The Rollercoaster of Dating Apps and Online Dating

Dating in your 40s, especially online, is like riding a rollercoaster in the dark—blindfolded, with a belly full of bad carnival food. The dating pool? It’s a murky swamp filled with frogs, and some are way worse than others.


Welcome to my world of “practice dates.” These are first dates with men freshly ejected from long-term relationships, where I play love coach. It’s Dating 101: “Swipe Right and Hold On Tight.”

These practice dates are a blast because I get to channel my inner teacher, guiding these clueless newbies, sharing my own disaster dates, and showing them the lay of the land. My top advice? Be honest.

If you’re just looking for a hookup, own it. There’s nothing worse than a guy pretending he wants a serious relationship when he’s really just auditioning for “America’s Next Top Player.”

Now, let’s dive into the great height hoax. I call it “Tinder Tall” vs. “Real Height.” The number of men fibbing about their height on dating apps is astounding. One guy claimed to be six feet tall, but I could see eye to eye with him—literally.

Another dude said he was 5’9”, yet his head barely reached my nose. Even the genuinely tall ones are like, “Whoa, you’re taller than I expected!”

One guy, a carpenter, actually offered to fetch his measuring tape. Seriously, I don’t mind being taller—I’m 5’10” with a personality to match. Confidence is what counts. Add some heels and my hair, and I’m about six foot.

A few inches shorter? No problem. But please, don’t act shocked when you meet me after I’ve already told you my height.

Sometimes Dating in Your 40s Feels Like a Hamster Wheel

Then there’s the Groundhog Day phenomenon of online dating. All the apps have the same cast of characters, whether you pay or not. I take breaks, but the same profiles are popping up six months later, like a bad sequel.

If they haven’t changed, neither have I. It’s like a dating déjà vu nightmare. And let’s face it—the dating pool often feels like it has pee in it.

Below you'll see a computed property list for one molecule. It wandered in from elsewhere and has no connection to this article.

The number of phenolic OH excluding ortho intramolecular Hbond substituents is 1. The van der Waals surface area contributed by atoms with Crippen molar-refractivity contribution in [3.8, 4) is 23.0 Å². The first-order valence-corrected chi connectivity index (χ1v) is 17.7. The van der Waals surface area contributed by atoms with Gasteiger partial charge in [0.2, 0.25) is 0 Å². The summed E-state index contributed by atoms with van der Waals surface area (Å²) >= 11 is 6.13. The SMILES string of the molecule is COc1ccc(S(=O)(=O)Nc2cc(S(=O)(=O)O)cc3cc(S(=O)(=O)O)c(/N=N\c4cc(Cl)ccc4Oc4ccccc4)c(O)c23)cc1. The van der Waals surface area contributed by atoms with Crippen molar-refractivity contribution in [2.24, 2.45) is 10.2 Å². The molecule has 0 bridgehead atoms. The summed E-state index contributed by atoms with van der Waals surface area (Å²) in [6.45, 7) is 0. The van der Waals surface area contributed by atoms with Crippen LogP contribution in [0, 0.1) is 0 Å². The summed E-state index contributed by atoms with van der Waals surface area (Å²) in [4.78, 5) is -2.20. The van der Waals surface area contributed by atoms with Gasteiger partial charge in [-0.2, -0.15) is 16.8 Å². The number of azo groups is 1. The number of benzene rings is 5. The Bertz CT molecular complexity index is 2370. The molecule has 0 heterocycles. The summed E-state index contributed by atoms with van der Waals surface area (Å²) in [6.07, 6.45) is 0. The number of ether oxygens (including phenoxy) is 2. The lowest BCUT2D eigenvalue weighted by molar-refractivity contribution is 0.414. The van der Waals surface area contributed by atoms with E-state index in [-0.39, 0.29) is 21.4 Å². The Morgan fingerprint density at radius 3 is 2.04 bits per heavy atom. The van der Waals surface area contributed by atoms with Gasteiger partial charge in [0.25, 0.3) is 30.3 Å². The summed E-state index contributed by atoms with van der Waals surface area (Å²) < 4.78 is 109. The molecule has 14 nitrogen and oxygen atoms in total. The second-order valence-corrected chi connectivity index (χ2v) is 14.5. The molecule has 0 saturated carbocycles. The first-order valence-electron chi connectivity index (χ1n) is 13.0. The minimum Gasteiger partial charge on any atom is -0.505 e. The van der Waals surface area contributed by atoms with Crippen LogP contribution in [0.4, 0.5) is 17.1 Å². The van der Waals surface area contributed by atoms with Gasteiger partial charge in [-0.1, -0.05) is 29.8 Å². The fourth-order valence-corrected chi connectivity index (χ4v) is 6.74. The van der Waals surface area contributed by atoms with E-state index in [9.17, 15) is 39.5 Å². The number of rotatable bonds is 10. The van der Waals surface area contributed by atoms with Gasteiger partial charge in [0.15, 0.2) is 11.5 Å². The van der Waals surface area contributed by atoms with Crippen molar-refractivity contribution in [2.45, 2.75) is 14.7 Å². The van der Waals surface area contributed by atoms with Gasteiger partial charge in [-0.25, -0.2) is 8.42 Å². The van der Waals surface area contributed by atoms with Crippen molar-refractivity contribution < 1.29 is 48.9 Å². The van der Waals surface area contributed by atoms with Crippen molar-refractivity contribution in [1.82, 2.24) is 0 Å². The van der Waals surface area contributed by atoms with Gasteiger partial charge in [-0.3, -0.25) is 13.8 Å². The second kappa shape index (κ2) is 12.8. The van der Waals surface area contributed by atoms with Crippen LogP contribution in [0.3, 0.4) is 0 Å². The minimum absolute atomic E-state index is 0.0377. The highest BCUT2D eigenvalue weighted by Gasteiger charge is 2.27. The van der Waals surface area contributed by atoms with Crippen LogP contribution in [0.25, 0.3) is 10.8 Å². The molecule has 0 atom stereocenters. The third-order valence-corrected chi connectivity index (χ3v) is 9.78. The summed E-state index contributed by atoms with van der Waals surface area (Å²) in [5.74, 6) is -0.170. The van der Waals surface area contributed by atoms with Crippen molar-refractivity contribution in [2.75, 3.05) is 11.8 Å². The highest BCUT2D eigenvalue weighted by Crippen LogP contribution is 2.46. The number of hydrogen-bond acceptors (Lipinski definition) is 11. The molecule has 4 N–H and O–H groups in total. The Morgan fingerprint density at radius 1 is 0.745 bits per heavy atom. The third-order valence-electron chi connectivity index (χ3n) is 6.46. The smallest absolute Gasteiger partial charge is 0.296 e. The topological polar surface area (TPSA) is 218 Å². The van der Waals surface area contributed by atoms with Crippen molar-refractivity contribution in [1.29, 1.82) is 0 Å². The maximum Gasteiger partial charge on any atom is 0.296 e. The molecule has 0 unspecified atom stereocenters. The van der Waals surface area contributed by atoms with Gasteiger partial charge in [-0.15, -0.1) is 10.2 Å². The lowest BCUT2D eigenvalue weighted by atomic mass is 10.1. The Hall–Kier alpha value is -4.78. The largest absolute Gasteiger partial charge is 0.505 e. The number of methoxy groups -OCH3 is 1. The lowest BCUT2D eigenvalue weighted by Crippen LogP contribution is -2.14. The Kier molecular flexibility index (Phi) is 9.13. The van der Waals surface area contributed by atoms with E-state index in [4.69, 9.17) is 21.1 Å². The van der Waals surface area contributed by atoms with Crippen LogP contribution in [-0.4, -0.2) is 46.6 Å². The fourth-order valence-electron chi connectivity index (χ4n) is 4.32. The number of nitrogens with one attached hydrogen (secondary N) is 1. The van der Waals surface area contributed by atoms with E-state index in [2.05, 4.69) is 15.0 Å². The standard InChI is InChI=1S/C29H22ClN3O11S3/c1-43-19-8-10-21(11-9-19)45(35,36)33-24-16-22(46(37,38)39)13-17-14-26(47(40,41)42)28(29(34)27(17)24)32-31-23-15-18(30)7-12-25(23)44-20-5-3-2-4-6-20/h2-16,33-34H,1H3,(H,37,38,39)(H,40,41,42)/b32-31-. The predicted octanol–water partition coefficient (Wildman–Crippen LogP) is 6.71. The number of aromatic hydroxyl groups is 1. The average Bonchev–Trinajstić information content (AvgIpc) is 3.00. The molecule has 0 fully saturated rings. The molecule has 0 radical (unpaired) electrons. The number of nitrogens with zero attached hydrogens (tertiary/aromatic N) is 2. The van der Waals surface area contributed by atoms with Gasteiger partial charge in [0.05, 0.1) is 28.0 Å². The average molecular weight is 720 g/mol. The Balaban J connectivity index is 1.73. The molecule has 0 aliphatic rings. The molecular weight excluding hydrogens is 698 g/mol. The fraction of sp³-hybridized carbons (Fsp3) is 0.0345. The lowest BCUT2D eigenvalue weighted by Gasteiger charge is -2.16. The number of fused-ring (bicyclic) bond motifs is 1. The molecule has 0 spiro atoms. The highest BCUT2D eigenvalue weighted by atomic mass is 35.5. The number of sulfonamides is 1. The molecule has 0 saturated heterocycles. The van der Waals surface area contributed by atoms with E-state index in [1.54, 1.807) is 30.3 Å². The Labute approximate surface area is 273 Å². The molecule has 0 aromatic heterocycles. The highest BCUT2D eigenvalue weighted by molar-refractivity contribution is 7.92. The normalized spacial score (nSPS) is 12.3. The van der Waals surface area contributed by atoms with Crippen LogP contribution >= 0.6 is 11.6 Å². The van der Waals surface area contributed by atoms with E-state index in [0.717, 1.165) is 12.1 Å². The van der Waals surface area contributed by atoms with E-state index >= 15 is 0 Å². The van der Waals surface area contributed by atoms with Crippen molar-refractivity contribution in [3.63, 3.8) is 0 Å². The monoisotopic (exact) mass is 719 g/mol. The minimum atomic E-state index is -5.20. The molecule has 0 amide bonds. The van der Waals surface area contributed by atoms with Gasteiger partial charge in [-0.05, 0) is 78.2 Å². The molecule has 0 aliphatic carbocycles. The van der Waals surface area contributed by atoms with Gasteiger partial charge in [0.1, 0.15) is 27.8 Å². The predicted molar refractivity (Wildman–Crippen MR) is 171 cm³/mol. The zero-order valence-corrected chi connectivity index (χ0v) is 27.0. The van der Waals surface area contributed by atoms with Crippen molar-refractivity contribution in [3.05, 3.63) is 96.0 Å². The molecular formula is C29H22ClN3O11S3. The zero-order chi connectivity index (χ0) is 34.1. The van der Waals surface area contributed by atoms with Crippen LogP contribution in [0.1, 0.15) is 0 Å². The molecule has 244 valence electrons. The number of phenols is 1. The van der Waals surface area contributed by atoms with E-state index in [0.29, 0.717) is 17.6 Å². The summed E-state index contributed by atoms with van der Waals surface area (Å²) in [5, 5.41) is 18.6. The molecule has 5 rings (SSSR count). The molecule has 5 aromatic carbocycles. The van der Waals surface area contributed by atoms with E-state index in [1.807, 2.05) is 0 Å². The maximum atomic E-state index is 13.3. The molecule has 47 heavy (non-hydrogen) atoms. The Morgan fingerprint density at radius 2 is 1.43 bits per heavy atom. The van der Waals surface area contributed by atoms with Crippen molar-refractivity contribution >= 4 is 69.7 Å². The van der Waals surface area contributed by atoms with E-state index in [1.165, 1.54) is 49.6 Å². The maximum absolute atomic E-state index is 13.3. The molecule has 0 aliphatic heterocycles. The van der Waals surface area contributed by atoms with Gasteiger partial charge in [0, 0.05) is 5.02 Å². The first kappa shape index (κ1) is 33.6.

In our fast-food dating culture, everyone’s searching for the next best thing, treating people like disposable forks. Add being in your 40s to the mix, and it’s even tougher.

Living in a huge but sparsely populated state doesn’t help.

But I refuse to be disposable. I’m focusing on myself, being resilient, and finding the right person organically. Maybe I’ll wander around hardware stores, as my son suggested, or visit the tractor and feed stores.

My daughter jokingly said I should become a principal and call in all the single dads. Jokes aside, I never discuss my dating life with my kids. They gave the advice because they sometimes worried about me being single. So, they offer random advice once in a while. 

Two years ago, my daughter, out of the blue, told me to date women because I obviously wasn’t going to meet a guy.

They’ve NEVER met any guy in the past six years, not even male friends. They don’t need that drama. I see what it does to my students, and it breaks my heart. I’m a mom, first and foremost.

Humor and Optimism in the Face of Absurdity

Through all the absurd experiences I have had while dating in my 40s, I remain optimistic. I know I’m not perfect—I’m honest and maybe a bit too blunt—but I stay true to myself. I’m determined to find the right person who gets me.

Online dating is now the norm, but it comes with its own headaches. Did you know 30% of Tinder users are married, and another 12% are in a relationship but still on the app? It’s like shopping for fresh produce and discovering half the fruits are plastic.

The dating app circus is so repetitive that my friends and I have started giving code names to the guys we meet based on their looks or personalities. There’s “Hot Dad,” “Viking,” and “Milk Toast.”

I can only imagine what names guys come up with for me. With my car’s eyelashes and my literal nature, they probably call me “Miss Frizzle’s Taller Sister” or maybe “Tattooed Amazon.” Honestly, I’d be flattered if they even got that creative.

Embracing Challenges and Pursuing Passions While Dating

In conclusion, my journey as a resilient, independent woman at 40 has been about embracing challenges, finding strength in adversity, and pursuing my passions with unwavering determination.

From navigating the complexities of dating to facing the stages of grief after my divorce, I’ve learned valuable lessons about self-love, boundaries, and resilience.

Through it all, I’ve surrounded myself with supportive communities, sought wisdom from like-minded individuals, and remained true to my values and beliefs.

As I continue on this journey of dating in my 40s, I carry with me a clear vision of what I want in a partner and what I expect from myself, ensuring that my path forward is guided by resilience, self-assurance, and the courage to define my own success.

If you are having trouble meeting people online, dating after divorce, or want to share funny dating stories, please leave a comment below! 

1 thought on “Dating in Your 40s: A Journey of Strength and Self-Love

  1. Barb

    I dated a boy after my divorce in my 40s but gave up trying. I used to say that guys couldn’t even see the gene pool from where they were. Eventually, I did meet someone and lived again until he passed way too soon. The dating pool in my 60s is so much worse, and seems like too much work.
    Hoping you meet someone fantastic for you.